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Analysis & Opinion
23.03.09 Casting For The Russian Film
By Dmitry Babich

Nikita Mikhalkov, a charismatic film director and an outspoken Vladimir Putin loyalist, appears to be winning the fight for control over the Union of Cinematographers of Russia, one of the few remaining influential artistic guilds in the country. Mikhalkov has been the chairman of the Union since 1997. Under his leadership, a certain rebirth of Russian cinema did indeed take place, but critics point out that most of the profits went to the commercial sector of the Russian cinema industry and to foreign cinema studios. Art house cinema, Russia’s pride in the twentieth century, continues facing economic problems, with little opportunity to reach the Russian mass audience.

Mikhalkov, 63, has been involved in a bitter struggle with a group of other famous cinema directors, who dislodged him from his position as chairman of the union last December, electing 83-year-old Marlen Khutsiyev instead.

Mikhalkov’s loyalists did not attend this congress. The most radical of the rebels accused Mikhalkov of mismanagement and unfair accounting, which could lead to embezzlement of the union’s funds. Mikhalkov denied the accusations, declared the December “gathering” an illegitimate one, and proposed to convene a new congress on March 30, where his supporters are expected to take hold of most of the seats in the Union’s new leadership. Mikhalkov said he would not run for reelection himself.

During his press conference at the Izvestia daily on Monday, Mikhalkov was clearly in his element, making an artistic performance out of answering routine questions. At one point, he offered to telephone his arch-rival, the “alternative” chairman Marlen Khutsiyev, right from his seat on live television. The call did not get through, but journalists could participate in Mikhalkov’s minute of fame, desperately searching for the number of Khutsiyev’s mobile phone in their notebooks. Apparently, Marlen Khutsiyev, the predictably old-fashioned legend of the Soviet cinema in the 1960s, did not have a mobile phone, and Mikhalkov squeezed the maximum amount of venom out of this trivial fact. “Someone is trying to make a clown out of Marlen Khutsiyev,” Mikhalkov said. “If the Union dies on April 1 and its property is confiscated, if criminal proceedings get started, who will go to answer the investigators’ questions? Khutsiyev! And the people hiding behind his back and planning a seizure of the Union’s assets will use him as a shield.”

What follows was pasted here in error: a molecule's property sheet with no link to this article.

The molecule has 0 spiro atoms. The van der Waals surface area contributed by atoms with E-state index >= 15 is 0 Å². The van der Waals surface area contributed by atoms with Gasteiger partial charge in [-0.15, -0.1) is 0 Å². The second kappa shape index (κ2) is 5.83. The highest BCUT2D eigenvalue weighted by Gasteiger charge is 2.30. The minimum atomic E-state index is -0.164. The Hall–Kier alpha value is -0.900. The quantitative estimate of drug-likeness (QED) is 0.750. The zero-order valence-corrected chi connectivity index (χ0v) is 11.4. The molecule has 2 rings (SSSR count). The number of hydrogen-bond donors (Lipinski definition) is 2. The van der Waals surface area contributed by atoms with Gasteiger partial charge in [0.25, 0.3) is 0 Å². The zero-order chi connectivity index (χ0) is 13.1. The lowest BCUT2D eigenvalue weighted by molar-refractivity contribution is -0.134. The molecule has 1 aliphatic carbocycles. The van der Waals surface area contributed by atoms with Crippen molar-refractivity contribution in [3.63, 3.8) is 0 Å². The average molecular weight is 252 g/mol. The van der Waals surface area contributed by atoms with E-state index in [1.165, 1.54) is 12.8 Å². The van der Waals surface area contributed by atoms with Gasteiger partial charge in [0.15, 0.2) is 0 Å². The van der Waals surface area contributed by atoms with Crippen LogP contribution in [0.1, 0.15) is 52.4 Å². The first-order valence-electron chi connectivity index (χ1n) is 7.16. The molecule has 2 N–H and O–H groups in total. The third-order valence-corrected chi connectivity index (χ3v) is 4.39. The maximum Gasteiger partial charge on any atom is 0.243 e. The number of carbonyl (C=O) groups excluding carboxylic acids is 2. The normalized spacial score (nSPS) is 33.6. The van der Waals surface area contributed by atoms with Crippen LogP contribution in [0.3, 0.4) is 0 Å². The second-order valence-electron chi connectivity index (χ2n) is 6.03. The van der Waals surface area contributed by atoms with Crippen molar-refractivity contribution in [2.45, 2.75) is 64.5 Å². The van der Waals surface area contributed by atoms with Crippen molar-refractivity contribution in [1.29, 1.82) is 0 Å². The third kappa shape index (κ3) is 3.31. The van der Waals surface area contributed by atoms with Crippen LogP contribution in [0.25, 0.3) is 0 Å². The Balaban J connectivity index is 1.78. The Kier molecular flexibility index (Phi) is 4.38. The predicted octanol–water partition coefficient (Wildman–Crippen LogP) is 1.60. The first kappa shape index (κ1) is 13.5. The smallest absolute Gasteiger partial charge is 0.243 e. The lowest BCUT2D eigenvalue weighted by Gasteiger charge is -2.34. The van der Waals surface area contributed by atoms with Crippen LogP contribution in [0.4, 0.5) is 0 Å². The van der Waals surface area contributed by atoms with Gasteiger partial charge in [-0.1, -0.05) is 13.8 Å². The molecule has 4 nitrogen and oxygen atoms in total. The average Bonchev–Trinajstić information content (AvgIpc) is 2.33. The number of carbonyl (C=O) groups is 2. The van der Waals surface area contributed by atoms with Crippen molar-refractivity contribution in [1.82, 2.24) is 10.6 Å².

Mikhalkov claims that if “his” congress is not convened and the new leadership of the Union is not elected, the Ministry of Justice may simply liquidate the union and transfer its property to the state. Mikhalkov’s opponents, however, accuse him of deliberately overdramatizing the situation in a bid to get rid of the “alternative” chairman Marlen Khutsiyev.

“The activity of the Union of Cinematographers can indeed be suspended for six months, but I don’t see any tragedy in this,” said Andrei Stolbunov, the attorney representing the interests of Khutsiyev and his supporters in the Union of Cinematographers. “In fact, it may push the Union’s members toward greater consolidation.”

Mikhalkov said that he was not interested in the conflict with Khutsiyev and his supporters, inviting them to come to “his” congress on March 30 and take part in the vote. However, Mikhalkov dismissed the suggestion of a young cinema director Yelena Yatsura for the two rival groups to meet on “neutral turf” and start negotiations. Marlen Khutsiyev refused to come to Mikhalkov’s congress, saying that by visiting it he would betray the trust of his supporters and recognize his own illegitimacy as the chairman of the union.

The army of Khutsiyev’s supporters appeared to have started shrinking last week, as some members of the Moscow branch of the union, the largest in Russia, agreed to come to Mikhalkov’s congress. “Of course, they said that they would vote against Mikhalkov’s suggestions and against the candidacies of his prot?g?s,” commented Marina Timasheva, a cinema critic at Radio Liberty’s Russian service. “But their mere coming to the congress is a tacit recognition of Khutsiyev’s illegitimacy. Mikhalkov made a perfect staging of his victory.”
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